In the discourse of Cultural Economics (often informed by Philosophy) the valuation of art and non-economic goods is a major topic. According to Richard Nozick (2001) objects can have three sorts of value: intrinsic value (their unique capability to create a novel form of “unity-in-diversity”), cultural value (as symbols of a particular cultural group) and economic value (represented by someone willing to pay for them)”.Especially relevant to this context is the notion of aesthetic value, referring to the intellectual stimulation and enrichment through a work of art. Dewey argues, the value of art lays not in artwork as a mere physical object, but in the lived experience, whether this is the creative experience of the artist or appreciative experience of the audience. Similarly, Klamer defines cultural capital as “the capacity to inspire and be inspired”

Pierre Bourdieu (1945) referred to various concepts of value as “forms of capital”. He introduced economic (financial), social (relationships) and cultural (knowledge) and later forms of capital. Later symbolic capital (status) was added. We will observe that in transactional artworks various forms of capital are simultaneously created. We will observe that transactional art thematizes the conversion of these forms of capital into each other. These “conversions” lack, of course, a clearly defined conversion rate. Instead, they may remind us of Freud’s (1960) understanding of humor as a kind of joyful play with the ambivalence of words leading to a surprising revelation of a double meaning in a joke.

Since art works are finally measured by aesthetic standards, the ultimate measure for transactional art is probably the aesthetic value they create. However, they seem to be actually judged by their degree of success of creating other values as well. As we will see, there are many examples where transactional art demonstrate a witty creation of economic value or even a business model- which is part of their success in e.g. economic terms. However, this kind of capital becomes then artistic material and subject to artistic creativity.

The Interdisciplinary Nature of Transactional Arts

Transactional art is an interesting case for the study of transdisciplinary activities: artists have to “prove” their understanding of the other domain in the sense, that they are able to craft sensible deals. This art-form inherits some of the success criteria (even though reflected and therefore often actively negated) of the discipline of business.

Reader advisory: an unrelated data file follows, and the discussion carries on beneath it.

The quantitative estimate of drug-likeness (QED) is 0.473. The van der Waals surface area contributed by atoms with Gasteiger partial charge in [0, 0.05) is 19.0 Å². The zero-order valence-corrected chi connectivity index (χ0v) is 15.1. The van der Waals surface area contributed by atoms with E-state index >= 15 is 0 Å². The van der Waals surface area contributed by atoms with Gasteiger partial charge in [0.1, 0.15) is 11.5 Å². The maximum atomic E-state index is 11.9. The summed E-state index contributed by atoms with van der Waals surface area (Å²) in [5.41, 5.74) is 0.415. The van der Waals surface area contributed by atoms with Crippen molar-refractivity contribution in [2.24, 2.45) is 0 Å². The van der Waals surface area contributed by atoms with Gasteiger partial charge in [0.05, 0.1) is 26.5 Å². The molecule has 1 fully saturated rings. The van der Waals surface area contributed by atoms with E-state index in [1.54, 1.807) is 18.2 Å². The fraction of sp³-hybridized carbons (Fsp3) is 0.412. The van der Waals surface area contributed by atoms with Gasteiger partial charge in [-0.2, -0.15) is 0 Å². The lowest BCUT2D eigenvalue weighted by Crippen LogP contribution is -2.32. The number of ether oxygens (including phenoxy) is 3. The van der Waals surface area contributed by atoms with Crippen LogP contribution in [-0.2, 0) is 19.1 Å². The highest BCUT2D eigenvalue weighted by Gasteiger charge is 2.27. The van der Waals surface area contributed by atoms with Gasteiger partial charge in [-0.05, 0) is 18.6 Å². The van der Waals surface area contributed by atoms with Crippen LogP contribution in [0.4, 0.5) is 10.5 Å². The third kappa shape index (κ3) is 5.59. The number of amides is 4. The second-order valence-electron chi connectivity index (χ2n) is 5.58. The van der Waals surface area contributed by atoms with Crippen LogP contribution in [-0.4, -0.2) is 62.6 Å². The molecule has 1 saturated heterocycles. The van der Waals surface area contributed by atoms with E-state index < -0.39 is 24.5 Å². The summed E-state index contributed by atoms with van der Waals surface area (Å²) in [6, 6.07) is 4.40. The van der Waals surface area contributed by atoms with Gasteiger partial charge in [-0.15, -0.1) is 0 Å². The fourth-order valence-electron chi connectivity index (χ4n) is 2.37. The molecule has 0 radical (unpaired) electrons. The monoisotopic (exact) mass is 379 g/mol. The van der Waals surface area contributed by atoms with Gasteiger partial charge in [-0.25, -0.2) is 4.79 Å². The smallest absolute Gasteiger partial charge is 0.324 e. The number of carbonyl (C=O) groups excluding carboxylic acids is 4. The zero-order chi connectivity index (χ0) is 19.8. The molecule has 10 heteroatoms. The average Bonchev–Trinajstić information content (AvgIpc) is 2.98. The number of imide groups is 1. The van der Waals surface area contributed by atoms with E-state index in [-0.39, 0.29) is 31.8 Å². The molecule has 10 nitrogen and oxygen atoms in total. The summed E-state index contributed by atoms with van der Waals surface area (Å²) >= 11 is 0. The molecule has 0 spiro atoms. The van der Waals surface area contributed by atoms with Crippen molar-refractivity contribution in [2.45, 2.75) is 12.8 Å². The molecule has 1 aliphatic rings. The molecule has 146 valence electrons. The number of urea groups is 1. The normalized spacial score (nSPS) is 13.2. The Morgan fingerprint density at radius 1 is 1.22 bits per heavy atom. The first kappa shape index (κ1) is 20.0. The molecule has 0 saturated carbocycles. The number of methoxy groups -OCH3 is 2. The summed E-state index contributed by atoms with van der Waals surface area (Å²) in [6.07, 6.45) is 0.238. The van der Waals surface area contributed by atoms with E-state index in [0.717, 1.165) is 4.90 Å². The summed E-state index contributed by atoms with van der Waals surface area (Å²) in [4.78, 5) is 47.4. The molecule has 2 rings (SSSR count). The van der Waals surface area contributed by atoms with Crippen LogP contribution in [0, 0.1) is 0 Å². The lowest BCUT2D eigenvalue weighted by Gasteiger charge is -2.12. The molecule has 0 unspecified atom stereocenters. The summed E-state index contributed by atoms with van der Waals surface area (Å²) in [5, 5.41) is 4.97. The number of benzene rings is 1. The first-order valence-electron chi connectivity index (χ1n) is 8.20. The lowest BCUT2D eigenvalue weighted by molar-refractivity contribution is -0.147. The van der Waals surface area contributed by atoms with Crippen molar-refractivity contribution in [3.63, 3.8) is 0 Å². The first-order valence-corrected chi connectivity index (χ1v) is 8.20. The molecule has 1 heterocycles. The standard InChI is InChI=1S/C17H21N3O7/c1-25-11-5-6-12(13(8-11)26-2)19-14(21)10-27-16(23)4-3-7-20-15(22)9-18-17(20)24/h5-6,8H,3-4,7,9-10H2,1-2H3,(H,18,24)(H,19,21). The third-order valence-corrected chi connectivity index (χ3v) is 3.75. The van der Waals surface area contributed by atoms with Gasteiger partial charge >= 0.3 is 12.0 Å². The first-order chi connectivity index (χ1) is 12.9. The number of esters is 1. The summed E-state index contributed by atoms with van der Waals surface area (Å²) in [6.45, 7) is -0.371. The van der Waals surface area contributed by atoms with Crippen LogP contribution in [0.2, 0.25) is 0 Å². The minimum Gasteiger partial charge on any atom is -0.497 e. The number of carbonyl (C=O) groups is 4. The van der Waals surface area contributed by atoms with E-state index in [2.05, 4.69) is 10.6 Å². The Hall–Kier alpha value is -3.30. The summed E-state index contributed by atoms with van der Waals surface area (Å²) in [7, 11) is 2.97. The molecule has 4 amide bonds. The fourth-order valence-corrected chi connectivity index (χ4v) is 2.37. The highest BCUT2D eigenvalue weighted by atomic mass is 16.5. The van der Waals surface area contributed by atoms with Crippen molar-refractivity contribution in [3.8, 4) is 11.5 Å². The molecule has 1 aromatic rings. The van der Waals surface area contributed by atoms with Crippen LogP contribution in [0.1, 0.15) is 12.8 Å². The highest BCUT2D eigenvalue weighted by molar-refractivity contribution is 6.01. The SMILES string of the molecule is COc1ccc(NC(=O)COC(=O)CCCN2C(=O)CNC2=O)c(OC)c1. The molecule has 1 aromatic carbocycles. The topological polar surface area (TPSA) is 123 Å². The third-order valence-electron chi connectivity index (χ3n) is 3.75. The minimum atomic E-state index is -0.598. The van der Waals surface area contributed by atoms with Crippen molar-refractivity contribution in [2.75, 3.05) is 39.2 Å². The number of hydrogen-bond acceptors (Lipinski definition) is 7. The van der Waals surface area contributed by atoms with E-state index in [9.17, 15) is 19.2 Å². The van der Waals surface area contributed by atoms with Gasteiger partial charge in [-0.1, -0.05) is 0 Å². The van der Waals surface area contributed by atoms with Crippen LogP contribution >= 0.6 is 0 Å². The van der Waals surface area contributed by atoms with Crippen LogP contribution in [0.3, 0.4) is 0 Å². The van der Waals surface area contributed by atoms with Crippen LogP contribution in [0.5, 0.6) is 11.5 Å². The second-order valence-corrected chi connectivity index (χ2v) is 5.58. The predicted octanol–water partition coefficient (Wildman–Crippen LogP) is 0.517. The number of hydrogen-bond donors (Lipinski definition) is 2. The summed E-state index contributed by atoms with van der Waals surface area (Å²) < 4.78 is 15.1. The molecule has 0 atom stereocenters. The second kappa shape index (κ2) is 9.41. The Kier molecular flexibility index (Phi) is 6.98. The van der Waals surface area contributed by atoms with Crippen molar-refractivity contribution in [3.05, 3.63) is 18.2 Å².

Art is often considered the realm of society for experiments and innovations. So, do transactional art works actually inform the other discipline, here business in a constructive way and according to its success criteria? We argue: they actually could. We believe that artistic and business creativity have a lot more in common, than it is usually assumed. Both involve strategizing, i.e. the envisioning of goals to be pursued and the location and creation of new opportunities. But the moment an artist turns into a successful entrepreneur, he tends to disappear form the perception of the art world. And he himself, finally capable to afford a lifestyle he may have never been able to access before, may be tempted to pursue happiness solely in the economic domain.

There are artists to manage to be highly admired for their optimization of the art-production, e.g. Andy Warhol, Jeff Koons, Damien Hirst who apply the division of labor to the art production. However, if we consider these activities as production-innovations they do not seem to be transferred to other industries on a large scale. Instead it seems that the artists benefitted form the economic know-how and applied it for their own advantage.

Why are there no “art-inspired” business models? Another explanation may lie in the economic understanding of the artists: the artists do stay actually business dilettantes. According to Mary Boden (1990), creativity requires the solid penetration of the domain, especially if rule-changing creativity (potentially leading to paradigm shifts) is the measure. The dilettante transactional artist, often equipped with a deep resentment against capitalism, does actually not aim for innovative business models. Instead, he may want to convey a “critical” and anti capitalist message.

Duchamp as an Early Transactionalist

Marcel Duchamp may be considered as an early “transactionalist”. Reflecting value and a fascination for financials was a trait of Duchamp, which accompanied him throughout his production.